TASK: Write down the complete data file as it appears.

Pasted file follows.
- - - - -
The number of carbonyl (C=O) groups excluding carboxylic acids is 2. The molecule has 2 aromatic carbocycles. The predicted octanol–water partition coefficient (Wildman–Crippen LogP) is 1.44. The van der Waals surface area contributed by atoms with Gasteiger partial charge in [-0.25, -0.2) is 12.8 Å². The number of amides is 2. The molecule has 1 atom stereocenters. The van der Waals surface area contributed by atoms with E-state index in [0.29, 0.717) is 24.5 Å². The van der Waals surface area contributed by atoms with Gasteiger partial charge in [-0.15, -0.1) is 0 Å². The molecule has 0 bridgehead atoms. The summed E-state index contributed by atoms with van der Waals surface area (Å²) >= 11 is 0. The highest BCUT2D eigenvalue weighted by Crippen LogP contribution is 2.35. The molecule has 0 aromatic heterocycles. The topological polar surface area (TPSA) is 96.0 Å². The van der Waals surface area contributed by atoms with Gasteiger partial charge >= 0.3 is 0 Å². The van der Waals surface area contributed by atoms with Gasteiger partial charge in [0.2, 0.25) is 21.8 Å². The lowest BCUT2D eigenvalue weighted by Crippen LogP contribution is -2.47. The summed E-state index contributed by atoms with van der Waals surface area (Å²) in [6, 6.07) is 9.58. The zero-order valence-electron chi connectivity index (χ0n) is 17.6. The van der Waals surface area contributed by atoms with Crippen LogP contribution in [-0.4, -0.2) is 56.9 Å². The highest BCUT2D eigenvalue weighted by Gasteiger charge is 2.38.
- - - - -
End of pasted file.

The number of carbonyl (C=O) groups excluding carboxylic acids is 2. The molecule has 2 aromatic carbocycles. The predicted octanol–water partition coefficient (Wildman–Crippen LogP) is 1.44. The van der Waals surface area contributed by atoms with Gasteiger partial charge in [-0.25, -0.2) is 12.8 Å². The number of amides is 2. The molecule has 1 atom stereocenters. The van der Waals surface area contributed by atoms with E-state index in [0.29, 0.717) is 24.5 Å². The van der Waals surface area contributed by atoms with Gasteiger partial charge in [-0.15, -0.1) is 0 Å². The molecule has 0 bridgehead atoms. The summed E-state index contributed by atoms with van der Waals surface area (Å²) >= 11 is 0. The highest BCUT2D eigenvalue weighted by Crippen LogP contribution is 2.35. The molecule has 0 aromatic heterocycles. The topological polar surface area (TPSA) is 96.0 Å². The van der Waals surface area contributed by atoms with Gasteiger partial charge >= 0.3 is 0 Å². The van der Waals surface area contributed by atoms with Gasteiger partial charge in [0.2, 0.25) is 21.8 Å². The lowest BCUT2D eigenvalue weighted by Crippen LogP contribution is -2.47. The summed E-state index contributed by atoms with van der Waals surface area (Å²) in [6, 6.07) is 9.58. The zero-order valence-electron chi connectivity index (χ0n) is 17.6. The van der Waals surface area contributed by atoms with Crippen LogP contribution in [-0.4, -0.2) is 56.9 Å². The highest BCUT2D eigenvalue weighted by Gasteiger charge is 2.38.